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Isa. liii. 6.
All we like sheep have gone astray.

MAN did not long continue in a state of innocency. Tempted and overcome by the devil, he broke the law of his God, and brought ruin both upon himself and his posterity. We, his offspring, have followed his sad example; and, from our youth even until now, “all we like sheep have gone astray.”

Let us consider, first, wherein men have gone astray from God: secondly, the dreadful effects which have followed: and, thirdly, conclude with some advice to the wretched wanderers.


1. In their thoughts. They have forgotten God that formed them.” They forget his being and perfections, his presence,

nd providence: they forget his goodness, his

mercy, his truth: they forget their dependence upon him, and the high obliga

tions they are under to love, honour, and obey him: they forget his justice, his threatenings, and his fixed purposes to punish sin. They think about eating and drinking, dress and company, amusements and pleasures, riches and honours; but better and more important things seldom find place in their minds. Sometimes, perhaps, an alarming providence, or an awakening sermon, may lead them to reflect for a moment; but, alas, how soon do their thoughts wander again on the vanities and follies of human life! Before the flood, " God saw that the . wickedness of man was great in the earth, and that every imagination of the thoughts of his heart was only evil continually."

2. In their affections. God, whom they are bound to love supremely, is hated. They hate his government and laws, his worship and people. “The carnal mind is enmity against God–They are given up to vile affections—They love the world, and the things that are in the world, but the love of the Father is not in them.?? Nothing, I think, can be a stronger proof that men are fallen from God than this state of their affections. They feel no interest in divine things. Their souls are wholly in the world. There is their treasure, and there are their hearts. They may feel fear and terror when death and eternity


are presented to their view; but they are destitute of that love which is the essence of genuine religion.

3. In their conversation. This necessarily follows; for, “out of the abundance of the heart the mouth speaketh.” The thoughts and affections being corrupt, the conversation must be corrupt.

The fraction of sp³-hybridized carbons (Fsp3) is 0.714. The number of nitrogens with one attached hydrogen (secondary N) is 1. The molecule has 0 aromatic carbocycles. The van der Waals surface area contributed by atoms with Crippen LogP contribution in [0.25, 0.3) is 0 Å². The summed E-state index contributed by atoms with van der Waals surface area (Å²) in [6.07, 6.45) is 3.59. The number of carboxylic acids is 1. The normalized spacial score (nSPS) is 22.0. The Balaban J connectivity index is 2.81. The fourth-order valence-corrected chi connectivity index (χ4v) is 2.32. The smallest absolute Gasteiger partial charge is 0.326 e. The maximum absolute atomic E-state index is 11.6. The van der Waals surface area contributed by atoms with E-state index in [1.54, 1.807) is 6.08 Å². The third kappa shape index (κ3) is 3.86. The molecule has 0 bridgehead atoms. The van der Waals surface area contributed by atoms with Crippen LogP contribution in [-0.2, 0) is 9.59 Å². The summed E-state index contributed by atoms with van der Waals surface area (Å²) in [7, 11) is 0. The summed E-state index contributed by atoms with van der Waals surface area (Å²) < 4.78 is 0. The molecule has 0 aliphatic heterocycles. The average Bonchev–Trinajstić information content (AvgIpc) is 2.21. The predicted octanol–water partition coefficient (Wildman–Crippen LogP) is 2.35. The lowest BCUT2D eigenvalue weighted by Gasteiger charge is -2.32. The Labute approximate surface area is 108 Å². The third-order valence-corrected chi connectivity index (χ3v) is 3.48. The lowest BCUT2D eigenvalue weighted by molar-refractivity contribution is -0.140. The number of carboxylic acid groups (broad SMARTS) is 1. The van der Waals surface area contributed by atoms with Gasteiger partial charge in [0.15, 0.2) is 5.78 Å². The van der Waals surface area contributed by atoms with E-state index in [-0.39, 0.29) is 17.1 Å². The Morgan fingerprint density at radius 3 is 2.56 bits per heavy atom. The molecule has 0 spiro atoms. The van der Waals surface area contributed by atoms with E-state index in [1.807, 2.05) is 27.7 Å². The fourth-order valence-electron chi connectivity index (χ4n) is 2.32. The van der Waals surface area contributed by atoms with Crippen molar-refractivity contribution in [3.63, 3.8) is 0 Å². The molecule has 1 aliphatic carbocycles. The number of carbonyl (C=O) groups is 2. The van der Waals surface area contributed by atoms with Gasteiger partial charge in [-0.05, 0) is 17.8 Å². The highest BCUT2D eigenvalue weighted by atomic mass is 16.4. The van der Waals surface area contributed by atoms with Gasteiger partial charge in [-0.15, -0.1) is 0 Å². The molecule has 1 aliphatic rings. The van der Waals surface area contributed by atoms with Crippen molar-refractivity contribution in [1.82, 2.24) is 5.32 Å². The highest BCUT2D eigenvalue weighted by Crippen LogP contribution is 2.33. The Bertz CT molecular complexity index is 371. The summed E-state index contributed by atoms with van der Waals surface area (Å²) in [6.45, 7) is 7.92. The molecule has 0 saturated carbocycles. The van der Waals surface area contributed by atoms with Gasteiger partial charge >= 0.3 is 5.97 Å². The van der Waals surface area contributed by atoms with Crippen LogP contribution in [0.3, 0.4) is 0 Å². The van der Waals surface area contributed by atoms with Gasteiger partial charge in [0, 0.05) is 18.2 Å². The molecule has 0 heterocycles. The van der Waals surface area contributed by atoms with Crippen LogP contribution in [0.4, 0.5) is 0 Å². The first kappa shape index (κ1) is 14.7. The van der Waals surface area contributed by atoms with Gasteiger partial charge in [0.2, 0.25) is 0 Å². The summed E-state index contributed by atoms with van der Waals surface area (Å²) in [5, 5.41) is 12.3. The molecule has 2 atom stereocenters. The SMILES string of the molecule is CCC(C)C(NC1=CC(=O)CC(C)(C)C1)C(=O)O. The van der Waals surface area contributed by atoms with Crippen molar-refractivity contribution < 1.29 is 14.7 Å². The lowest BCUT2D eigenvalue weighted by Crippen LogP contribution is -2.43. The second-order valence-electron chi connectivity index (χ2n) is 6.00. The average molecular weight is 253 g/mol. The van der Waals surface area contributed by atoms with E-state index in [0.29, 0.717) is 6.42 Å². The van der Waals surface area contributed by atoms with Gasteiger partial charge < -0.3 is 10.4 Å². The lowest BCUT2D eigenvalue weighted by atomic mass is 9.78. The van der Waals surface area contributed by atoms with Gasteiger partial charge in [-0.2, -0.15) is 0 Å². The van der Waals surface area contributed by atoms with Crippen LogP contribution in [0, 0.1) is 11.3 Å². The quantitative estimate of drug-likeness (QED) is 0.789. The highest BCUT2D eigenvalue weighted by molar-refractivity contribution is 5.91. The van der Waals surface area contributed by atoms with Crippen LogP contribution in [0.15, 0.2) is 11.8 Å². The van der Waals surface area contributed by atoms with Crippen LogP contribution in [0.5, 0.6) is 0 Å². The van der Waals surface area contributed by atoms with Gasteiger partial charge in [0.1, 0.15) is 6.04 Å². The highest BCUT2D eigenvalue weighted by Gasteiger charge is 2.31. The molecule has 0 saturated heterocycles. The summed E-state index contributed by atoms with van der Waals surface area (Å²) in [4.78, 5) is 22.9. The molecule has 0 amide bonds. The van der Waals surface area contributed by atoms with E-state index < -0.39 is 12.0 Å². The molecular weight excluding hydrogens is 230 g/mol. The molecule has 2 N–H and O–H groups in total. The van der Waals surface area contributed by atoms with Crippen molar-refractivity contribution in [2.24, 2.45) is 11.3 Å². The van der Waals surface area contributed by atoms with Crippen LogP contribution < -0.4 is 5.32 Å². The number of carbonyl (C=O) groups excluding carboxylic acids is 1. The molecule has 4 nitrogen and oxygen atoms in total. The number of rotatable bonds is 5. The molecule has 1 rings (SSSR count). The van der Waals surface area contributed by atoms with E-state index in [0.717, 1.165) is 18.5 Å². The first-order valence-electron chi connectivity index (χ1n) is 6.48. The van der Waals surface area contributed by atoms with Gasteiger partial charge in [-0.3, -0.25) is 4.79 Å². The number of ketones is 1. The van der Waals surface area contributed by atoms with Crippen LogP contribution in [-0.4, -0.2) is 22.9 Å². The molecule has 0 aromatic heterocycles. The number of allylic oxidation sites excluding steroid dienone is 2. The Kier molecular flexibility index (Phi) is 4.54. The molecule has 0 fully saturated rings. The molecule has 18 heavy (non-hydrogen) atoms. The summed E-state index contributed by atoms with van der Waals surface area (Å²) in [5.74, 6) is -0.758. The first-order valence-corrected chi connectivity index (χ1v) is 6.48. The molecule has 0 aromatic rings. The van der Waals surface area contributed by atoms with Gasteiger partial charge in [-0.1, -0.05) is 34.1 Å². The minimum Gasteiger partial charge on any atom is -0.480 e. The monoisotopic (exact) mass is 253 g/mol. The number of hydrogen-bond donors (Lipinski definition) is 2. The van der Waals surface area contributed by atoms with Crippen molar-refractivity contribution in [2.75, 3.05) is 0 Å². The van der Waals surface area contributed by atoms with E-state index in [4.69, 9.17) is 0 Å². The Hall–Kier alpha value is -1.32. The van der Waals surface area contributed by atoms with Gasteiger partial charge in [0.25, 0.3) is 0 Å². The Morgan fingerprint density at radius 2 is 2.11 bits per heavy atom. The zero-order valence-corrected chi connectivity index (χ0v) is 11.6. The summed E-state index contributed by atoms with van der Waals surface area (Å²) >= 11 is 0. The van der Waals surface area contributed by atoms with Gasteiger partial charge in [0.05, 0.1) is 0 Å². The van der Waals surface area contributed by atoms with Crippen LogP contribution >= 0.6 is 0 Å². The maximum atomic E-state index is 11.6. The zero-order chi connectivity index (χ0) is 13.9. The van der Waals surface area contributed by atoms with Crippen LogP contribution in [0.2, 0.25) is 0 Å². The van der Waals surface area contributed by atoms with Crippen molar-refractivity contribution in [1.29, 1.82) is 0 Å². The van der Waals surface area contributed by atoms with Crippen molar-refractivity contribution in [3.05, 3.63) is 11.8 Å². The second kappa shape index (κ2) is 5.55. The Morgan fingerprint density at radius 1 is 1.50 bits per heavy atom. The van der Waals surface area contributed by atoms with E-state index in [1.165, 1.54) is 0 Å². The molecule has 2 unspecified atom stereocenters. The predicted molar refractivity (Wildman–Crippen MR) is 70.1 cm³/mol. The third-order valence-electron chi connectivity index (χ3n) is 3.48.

They converse freely and frequently about the world; but God is not named, except in profane oaths, curses, and blasphemies. “Their throat is an open sepulchre; with their tongues they have used deceit; the poison of asps is under their lips: whose mouth is full of cursing and bitterness. Modern politeness may not admit of oaths, curses, and blasphemies, in common conversation; but it substitutes nothing that is in reality much better. Were we to go through the most polished and refined circles of the rich and great, we should hear but little either of God or Christ, of heaven or hell, except what is said on these important subjects in the way of scorn and contempt.

4. In their conduct. They stray from the paths of piety, justice, mercy, and truth; and were it not for human laws, it would be difficult to calculate the number of horrid crimes which they would commit. In short, they are proud, self-willed, covetous,


cruel, and full of deceit. There is not one sacred command of God which they do not break, not one promise which they do not neglect, not one threatening which they do not despise.


1. God is offended. How can it be otherwise ? Is it possible for men to enjoy his favour, while they trample his laws under their feet? “ He is angry with the wicked every day--His wrath abideth upon unbelievers.” This is a most alarming consideration; enough, one would think, to terrify the most hardened wretch,

We fear the anger of man, if he have power over us; but what is that when compared with the


of God? At his presence “ the mountains quake, and the hills melt, the earth is burned; yea, the world and all that dwell therein." Sinner, how wilt thou stand before him? When he ariseth in judgment, what will become of thee? I tremble for thee. O that thou wouldst tremble for thyself!

2. Light is withdrawn. The true knowledge of God is nearly lost. “For, behold, the darkness shall cover the earth, and gross darkness the people." How little do men know either of themselves, of God, or of Christ! How astonishingly ignorant are



they both of the nature and design of pure religion! They understand arts and sciences, trade and commerce, and whatever else belongs to this perishing world. On these subjects they converse rationally ; but when religion is the subject of conversation, we evidently perceive they are in the dark. “Professing themselves to be wise, they become fools. This is the case both with heathens, jews, mahomedans, and nominal christians: they are all strangers to God and vital godliness, till the light of the gospel shines upon them.

3. Happiness is lost. Men talk about happiness. They expect it in ten thousand objects, but find it in none. Sin and misery, holiness and happiness, are inseparable companions. The soul of man, separated from God, cannot be happy. No created object can satisfy its large desires. Never, then, let us expect happiness in wandering from God. We can find it only in returning to him, and being made partakers of the divine nature: for, “there is no peace,

saith my God, to the wicked.” 4. Misery abounds. Men are mortal, and they feel a thousand pains in consequence of their mortality. “The body is dead because of sin.” Some linger in pain year after year; others are hurried away suddenly by the plague, by fire, by famine, and by war.

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